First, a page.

My colleagues gave me a good luck card when I left The National Archives for six months to complete a Clore fellowship in cultural leadership. On the front is a picture of a man jumping out of an aeroplane, in the unnerving moments before his parachute has opened. He’s suspended in space, with nothing but clouds visible beneath him.
While I’ve never done a parachute jump myself, I think this image of free fall is a pretty good metaphor for what it’s like to be a Clore fellow. You usually leave your job; you may also leave your home, family and friends. Plunged into new surroundings, you quickly lose your bearings and see your work and life from entirely different perspectives. Strange things become familiar, and familiar things strange. Rationally you know you’ll probably be OK – after all, you have a trusty parachute in the form of the Clore team and your super-supportive cohort of fellows – but jumping into the unknown still feels like a risk.
A week away from the end of the fellowship, I’m taking stock of what I’ve learned. It’s clear to me that although I’m on the verge of returning to my old role at The National Archives, in many other respects I’m in a different place. Summing up my learning in a single blog entry feels like a challenge, but I’ll do my best.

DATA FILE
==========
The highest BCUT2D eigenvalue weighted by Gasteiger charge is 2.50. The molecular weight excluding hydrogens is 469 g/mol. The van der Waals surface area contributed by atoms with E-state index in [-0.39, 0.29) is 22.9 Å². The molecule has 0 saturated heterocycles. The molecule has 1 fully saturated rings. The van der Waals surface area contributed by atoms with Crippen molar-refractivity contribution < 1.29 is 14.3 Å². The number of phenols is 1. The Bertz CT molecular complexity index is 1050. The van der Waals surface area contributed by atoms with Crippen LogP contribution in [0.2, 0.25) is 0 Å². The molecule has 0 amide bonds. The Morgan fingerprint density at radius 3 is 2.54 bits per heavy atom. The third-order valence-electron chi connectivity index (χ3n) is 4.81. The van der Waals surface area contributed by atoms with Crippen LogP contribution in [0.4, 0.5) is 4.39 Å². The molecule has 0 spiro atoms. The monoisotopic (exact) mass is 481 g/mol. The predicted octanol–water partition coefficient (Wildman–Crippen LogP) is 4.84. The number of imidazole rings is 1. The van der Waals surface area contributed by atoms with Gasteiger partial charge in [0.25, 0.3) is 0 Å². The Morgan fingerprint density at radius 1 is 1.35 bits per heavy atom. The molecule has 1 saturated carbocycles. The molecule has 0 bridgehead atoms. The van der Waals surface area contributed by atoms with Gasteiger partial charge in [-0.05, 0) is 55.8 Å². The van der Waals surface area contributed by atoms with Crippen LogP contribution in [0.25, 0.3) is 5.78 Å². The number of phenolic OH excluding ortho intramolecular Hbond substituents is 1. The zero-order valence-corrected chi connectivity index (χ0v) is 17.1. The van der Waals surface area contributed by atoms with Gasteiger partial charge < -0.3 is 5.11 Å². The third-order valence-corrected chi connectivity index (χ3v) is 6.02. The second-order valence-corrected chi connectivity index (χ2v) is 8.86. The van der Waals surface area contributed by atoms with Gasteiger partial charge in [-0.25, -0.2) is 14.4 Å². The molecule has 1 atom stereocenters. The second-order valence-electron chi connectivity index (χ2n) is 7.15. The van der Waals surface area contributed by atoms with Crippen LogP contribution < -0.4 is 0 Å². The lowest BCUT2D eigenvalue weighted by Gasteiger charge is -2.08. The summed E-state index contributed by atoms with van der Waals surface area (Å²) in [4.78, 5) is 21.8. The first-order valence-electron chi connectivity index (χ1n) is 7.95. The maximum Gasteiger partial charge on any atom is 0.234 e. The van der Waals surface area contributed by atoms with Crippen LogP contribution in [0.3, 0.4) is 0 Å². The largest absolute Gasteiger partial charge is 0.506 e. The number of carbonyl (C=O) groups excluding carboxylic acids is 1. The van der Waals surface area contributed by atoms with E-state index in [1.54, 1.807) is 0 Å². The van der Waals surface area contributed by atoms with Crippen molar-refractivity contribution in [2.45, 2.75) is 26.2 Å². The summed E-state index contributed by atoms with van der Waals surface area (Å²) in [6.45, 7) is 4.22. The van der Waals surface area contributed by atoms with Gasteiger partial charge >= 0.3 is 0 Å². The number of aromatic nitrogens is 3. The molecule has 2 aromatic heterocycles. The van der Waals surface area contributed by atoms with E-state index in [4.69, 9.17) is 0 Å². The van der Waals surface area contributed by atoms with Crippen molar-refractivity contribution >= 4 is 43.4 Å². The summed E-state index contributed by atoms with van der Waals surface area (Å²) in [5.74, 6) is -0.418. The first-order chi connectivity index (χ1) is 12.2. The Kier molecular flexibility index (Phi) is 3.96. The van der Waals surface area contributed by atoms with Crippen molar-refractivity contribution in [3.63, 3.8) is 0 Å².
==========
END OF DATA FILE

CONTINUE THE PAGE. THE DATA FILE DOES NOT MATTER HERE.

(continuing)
Firstly, my self-knowledge has deepened. I’ve discovered that I’m stronger than I thought I was, I’ve gained in confidence, and I’ve been told I’m speaking more loudly than before. I’m less hard on myself, and more in touch with my fun side. Finding my voice has been a big theme for me: I’m better able to articulate what I want, I’m more willing to say what I think, and I’ve found out all over again how much I love to write.
One of the ways I’ve learned about myself is by becoming much better connected across the arts and cultural sector. This isn’t simply a case of having met lots of influential people, or knowing who to contact if I have a question. More importantly, it’s about having a powerful support network and understanding that what I have to offer professionally stems from my personal qualities and values.
Secondly, my knowledge of sector-wide issues is incomparably greater than before I started Clore. I’ve had the chance to work in two performing arts organisations, Battersea Arts Centre and Sage Gateshead. During these placements and on various training courses I’ve developed many of the leadership skills I’ll need in the future, from influencing and making an impact to coaching and facilitation.